State: Opioid deaths decline slightly for 2nd straight year

  • While there was a decline in opioid deaths statewide for the second year in a row, according to state officials, Franklin County and the North Quabbin region saw recond-high numbers. Associated Press

Published: 2/13/2019 5:23:00 PM

While the state noted a 4 percent decline in deaths from opioid-related overdoses in 2018, Franklin County and the North Quabbin saw record-high numbers.

“It’s a record for us, which is really upsetting for a variety of reasons,” Opioid Task Force of Franklin County and the North Quabbin Region Coordinator Debra McLaughlin said Wednesday in reaction to the numbers released by the Massachusetts Department of Public Health. 

In the local area, 20 people died from opioid-related deaths, with six from Greenfield, five from Athol, four from Orange, two from Deerfield, two from Turners Falls and one from Ashfield, according to the Task Force, which gets its data from the Northwestern District Attorney’s Office and State Police. More specific numbers, by town, are typically not available in the state’s regular public health report, which tends to lag a year in town-by-town data. 

In 2017, there were 14 deaths from Franklin County and Athol, which marks this year’s opioid-related deaths rise at a 43 percent increase. 

McLaughlin attributed the steep rise to the increased presence of fentanyl in the region, which can be more likely to cause a death than heroin or prescription painkillers. 

“We just need to continue to double-down on our efforts to save lives in the region,” McLaughlin said. 

The Task Force is hoping to focus on three key tenets in the coming year. The Task Force will be looking to imlpement a similar police-community response program used in Hampshire County to help connect those who are using with addicition services; increase sober homes in the area; and raise awareness and education to harm-reduction models that seek to keep people alive until they are ready for treatment, which includes increasing the number of Sharps disposal containers in the region. 


For the second consecutive year, the death rate related to opioid use has declined, state officials said Wednesday while warning the opioid crisis is still far from under control.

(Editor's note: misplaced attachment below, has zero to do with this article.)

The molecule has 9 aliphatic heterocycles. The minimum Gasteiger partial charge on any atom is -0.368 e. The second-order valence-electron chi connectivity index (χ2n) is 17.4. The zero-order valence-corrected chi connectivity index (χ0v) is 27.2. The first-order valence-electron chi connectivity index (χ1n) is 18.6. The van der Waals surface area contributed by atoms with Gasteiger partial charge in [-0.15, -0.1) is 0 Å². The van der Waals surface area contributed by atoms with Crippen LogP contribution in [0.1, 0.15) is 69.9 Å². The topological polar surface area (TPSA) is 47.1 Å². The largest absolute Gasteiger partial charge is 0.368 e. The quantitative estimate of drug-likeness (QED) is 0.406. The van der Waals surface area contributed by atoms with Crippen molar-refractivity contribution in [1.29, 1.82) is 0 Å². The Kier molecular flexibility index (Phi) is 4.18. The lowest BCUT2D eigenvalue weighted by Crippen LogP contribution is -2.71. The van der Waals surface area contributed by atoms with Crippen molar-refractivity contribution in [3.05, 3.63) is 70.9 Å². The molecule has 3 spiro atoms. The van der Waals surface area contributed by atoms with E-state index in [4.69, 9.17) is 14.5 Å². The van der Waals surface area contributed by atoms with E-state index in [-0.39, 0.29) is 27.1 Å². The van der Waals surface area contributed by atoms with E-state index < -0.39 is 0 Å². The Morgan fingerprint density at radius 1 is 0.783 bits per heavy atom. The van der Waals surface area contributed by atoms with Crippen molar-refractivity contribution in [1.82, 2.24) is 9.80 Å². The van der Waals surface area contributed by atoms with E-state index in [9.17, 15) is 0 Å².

A report issued Wednesday by the Department of Public Health also showed that fentanyl, a powerful synthetic opioid, was present in nearly nine of 10 deaths in 2018 in which toxicology reports were complete. The connection of fentanyl to deadly overdoses has been rising steadily for the past five years.

There were 1,617 confirmed opioid-related overdose deaths in 2018, with another 320 to 394 expected to be added once cause of death is finalized for those cases, the report said. The number of confirmed or probable overdose deaths currently stood at 2,056 for the previous year.

Fatal overdoses declined 2 percent from 2016 to 2017.

“While we are encouraged to see fewer opioid-related overdose deaths for a second consecutive year and a 35 percent decrease in reported opioid prescriptions since 2015, the opioid epidemic continues to present a very serious challenge that is made more difficult due to the presence of fentanyl,” said Republican Gov. Charlie Baker, in a statement.

Fentanyl was present in 89 percent of toxicology screens ordered by the state’s chief medical examiner in 2018, the report said. Figures provided for the third quarter of the year showed cocaine present in 48 percent and heroin in 34 percent of the screens.

Massachusetts added new mandatory prison sentences last year for trafficking in fentanyl and carfentanil, another synthetic opioid.

Reducing opioid prescriptions has been a focus of state prevention efforts, including a 2016 law that limits first-time opioid prescriptions to a 7-day supply and allows patients to request that pharmacies fill less than the full prescription of a drug.

The Massachusetts Prescription Monitoring Program reported 546,000 Schedule II prescriptions — including such drugs as oxycodone and morphine — in the final three months of 2018.

Though encouraged by the overall decline in deaths, state officials sounded the alarm over statistics from 2017 that showed a 45 percent increase in opioid-related fatalities among non-Hispanic black males.

“The opioid epidemic does not discriminate by race or ethnicity or by geographic region,” said Dr. Monica Bharel, the state’s public health commissioner. “Individuals and families of every race and in every part of the state have been impacted.”

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